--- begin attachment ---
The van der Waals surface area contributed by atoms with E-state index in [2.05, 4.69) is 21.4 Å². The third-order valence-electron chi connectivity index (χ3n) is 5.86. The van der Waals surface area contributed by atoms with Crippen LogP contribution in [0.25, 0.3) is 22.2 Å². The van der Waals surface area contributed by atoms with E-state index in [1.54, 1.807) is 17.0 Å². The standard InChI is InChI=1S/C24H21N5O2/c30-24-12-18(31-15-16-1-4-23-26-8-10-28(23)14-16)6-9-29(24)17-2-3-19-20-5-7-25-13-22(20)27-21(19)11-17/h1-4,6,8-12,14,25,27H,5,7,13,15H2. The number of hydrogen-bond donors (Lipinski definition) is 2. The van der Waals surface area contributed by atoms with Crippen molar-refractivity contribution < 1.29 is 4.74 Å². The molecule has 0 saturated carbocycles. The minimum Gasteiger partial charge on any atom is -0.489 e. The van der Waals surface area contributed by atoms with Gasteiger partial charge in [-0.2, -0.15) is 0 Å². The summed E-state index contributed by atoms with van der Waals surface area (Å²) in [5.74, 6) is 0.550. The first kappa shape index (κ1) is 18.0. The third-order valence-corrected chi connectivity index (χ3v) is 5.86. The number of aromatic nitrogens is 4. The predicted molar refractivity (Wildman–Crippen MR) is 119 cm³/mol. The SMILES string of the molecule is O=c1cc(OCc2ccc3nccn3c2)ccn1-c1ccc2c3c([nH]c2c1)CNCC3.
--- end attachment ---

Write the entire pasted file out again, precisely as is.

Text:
The van der Waals surface area contributed by atoms with E-state index in [2.05, 4.69) is 21.4 Å². The third-order valence-electron chi connectivity index (χ3n) is 5.86. The van der Waals surface area contributed by atoms with Crippen LogP contribution in [0.25, 0.3) is 22.2 Å². The van der Waals surface area contributed by atoms with E-state index in [1.54, 1.807) is 17.0 Å². The standard InChI is InChI=1S/C24H21N5O2/c30-24-12-18(31-15-16-1-4-23-26-8-10-28(23)14-16)6-9-29(24)17-2-3-19-20-5-7-25-13-22(20)27-21(19)11-17/h1-4,6,8-12,14,25,27H,5,7,13,15H2. The number of hydrogen-bond donors (Lipinski definition) is 2. The van der Waals surface area contributed by atoms with Crippen molar-refractivity contribution < 1.29 is 4.74 Å². The molecule has 0 saturated carbocycles. The minimum Gasteiger partial charge on any atom is -0.489 e. The van der Waals surface area contributed by atoms with Gasteiger partial charge in [-0.2, -0.15) is 0 Å². The summed E-state index contributed by atoms with van der Waals surface area (Å²) in [5.74, 6) is 0.550. The first kappa shape index (κ1) is 18.0. The third-order valence-corrected chi connectivity index (χ3v) is 5.86. The number of aromatic nitrogens is 4. The predicted molar refractivity (Wildman–Crippen MR) is 119 cm³/mol. The SMILES string of the molecule is O=c1cc(OCc2ccc3nccn3c2)ccn1-c1ccc2c3c([nH]c2c1)CNCC3.